----------------------- Page 10-----------------------


genuine issue of fact  as  to the foreseeability of the attack by Wilkerson; if so, then  


resolving the case on summary judgment was improper.                                      

          B.        It Was Error To Grant Summary Judgment For The Department.  

                    The superior court properly rejected the Department's incorrect formulation  


of  the  standard,  but  it  was  error  to  conclude  that  the  attack  by  Wilkerson  was  

unforeseeable  as  a  matter  of  law  even  under  the  correct  standard  of  reasonable  



                    If Mattox had failed to present any evidence of a connection between the  


information  of  which  the  Department  was  on  notice  and  the  attack  by  Wilkerson,  


                                                                                         That is, if the assault were  

summary judgment might have been  appropriate here. 


entirely unrelated to  the  threat of harm about which the Department was on notice,  


holding the Department liable might indeed make the Department the "insurer of the  

          21        Kalenka v. Jadon, Inc. , 305 P.3d 346, 349 (Alaska 2013). We emphasize     

that the inquiry into reasonable foreseeability is necessarily fact-based and that this single  

legal standard will result in different conclusions in different cases.  There is limited  

value,  therefore,  in  relying  on  cases  in  which  courts  applying  the  reasonable- 

foreseeability test have found that a particular assault was not foreseeable under the  


circumstances.  The superior court relied on Cupples v. State, 861 P.2d 1360 (Kan. App.  


1993),  a  case  that  is  similar  in  some  respects  to  the  present  case  but  is  factually  


distinguishable.  In that case, an inmate was attacked by another inmate with whom she  


had never had any problems.  Id. at 1363-64.  As in Cupples, Mattox did not anticipate  


violence from the attacking inmate and did not warn prison officials about that person  

in particular.  But in Cupples there was no meaningful link between the reported threat  


and the eventual attack; the only connection was that the attack occurred in the room of  


an  inmate  who  had  once  threatened  Cupples  (but  with  whom  Cupples  had  later  

reconciled).  Id. at 1363.  As we discuss below, Mattox makes out a more substantial  

connection, making summary judgment improper here.  

          22        Although the Department disputes whether Mattox submitted requests to  


transfer, we must draw all factual inferences in favor of Mattox.  Kalenka , 305 P.3d 346,  

349 (Alaska 2013).  

                                                              -10-                                                         6896

----------------------- Page 11-----------------------


prisoner's safety."               The only limit on the Department's liability in that case would be                        

the self-control of its inmates, as any attack by one inmate on another could be deemed   

reasonably foreseeable.   

                     But   Mattox   did   provide   evidence   of   a   connection.      He   described  

circumstances in the module that, taken as a whole, raise a factual question as to the  


foreseeability of the attack he suffered.   He  claims  that he told the officers that the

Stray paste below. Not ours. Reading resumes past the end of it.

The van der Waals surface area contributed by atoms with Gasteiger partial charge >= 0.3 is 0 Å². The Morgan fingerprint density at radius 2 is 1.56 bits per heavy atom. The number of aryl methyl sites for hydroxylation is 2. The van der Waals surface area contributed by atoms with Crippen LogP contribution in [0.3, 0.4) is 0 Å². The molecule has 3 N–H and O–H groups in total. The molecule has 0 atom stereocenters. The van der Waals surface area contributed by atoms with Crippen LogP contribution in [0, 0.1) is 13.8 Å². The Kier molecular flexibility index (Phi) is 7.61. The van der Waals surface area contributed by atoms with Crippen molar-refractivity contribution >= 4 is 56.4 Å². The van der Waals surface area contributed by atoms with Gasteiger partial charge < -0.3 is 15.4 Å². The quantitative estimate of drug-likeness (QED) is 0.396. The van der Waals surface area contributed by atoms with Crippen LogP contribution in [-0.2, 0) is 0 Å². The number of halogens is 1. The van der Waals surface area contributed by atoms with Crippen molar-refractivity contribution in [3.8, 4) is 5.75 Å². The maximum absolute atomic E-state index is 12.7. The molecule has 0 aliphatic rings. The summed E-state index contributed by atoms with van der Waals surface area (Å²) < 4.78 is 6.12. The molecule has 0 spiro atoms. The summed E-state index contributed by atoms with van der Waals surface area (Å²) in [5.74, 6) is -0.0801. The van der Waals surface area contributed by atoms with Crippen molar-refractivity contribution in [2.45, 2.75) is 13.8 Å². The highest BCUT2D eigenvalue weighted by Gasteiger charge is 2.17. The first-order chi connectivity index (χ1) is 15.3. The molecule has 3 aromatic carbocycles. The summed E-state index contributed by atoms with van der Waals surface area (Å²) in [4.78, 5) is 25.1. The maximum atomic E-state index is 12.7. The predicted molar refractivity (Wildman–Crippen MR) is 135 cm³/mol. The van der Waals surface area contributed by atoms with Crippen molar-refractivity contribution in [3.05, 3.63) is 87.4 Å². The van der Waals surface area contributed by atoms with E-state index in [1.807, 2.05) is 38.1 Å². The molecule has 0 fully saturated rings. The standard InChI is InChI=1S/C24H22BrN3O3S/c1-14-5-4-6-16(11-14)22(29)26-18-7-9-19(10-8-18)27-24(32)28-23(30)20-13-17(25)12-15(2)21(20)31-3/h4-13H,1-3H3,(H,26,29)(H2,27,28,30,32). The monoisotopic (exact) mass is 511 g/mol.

module was "too tough for [him]."  He says he told them that he feared trouble with the  


"cocky, young" inmates there.  And although his allegation is phrased ambiguously, he  


seems  to  claim  that  he  told  officers  that  he  was  afraid  of  "his  roommate  or  his  

roommate's friends" and that Aaron was "friends with . . . Wilkerson" and associated  


with him on the basketball court and at mealtimes.  These last claims are key factual  

assertions that the superior court appears to have overlooked.  If prison officials were on  

notice of Mattox's fear of Aaron's friends and of Aaron's friendship with Wilkerson,  

they had considerably more notice of the risk of attack than if all they knew was that  


Mattox generally feared for his safety.  Mattox's identification of his potential attackers  

- Aaron or Aaron's friends - makes foreseeability a much closer question.  

                     Mattox further asserts that prison officials were aware specifically of racial  

tension  in  the  module  and  put  the  burden  on  Mattox  to  defuse  it  (or  handle  the  


consequences if he could not).  According to Mattox, an officer remarked on the racial  


tension in the module on several occasions.  Mattox alleges that in response to one of his  


complaints, an officer told him:  "There are racial tensions in here and you're going to  


have to work it out."  The response suggests that a Department official not only knew of  


racial tension, but also told Mattox that he would have to address the problem if he were  


to avoid trouble.  This acknowledgment of the need for Mattox to take some action  

           23        Joseph , 26 P.3d at 477.  

                                                                  -11-                                                                6896  

----------------------- Page 12-----------------------


clashes  with  the  Department's  claim   that  an  attack  on  Mattox  was  completely  


unforeseeable; if there was no foreseeable risk of harm, there would be no need for  

Mattox to "work it out."  


                    The Department attempts to isolate particular facts which, taken alone, may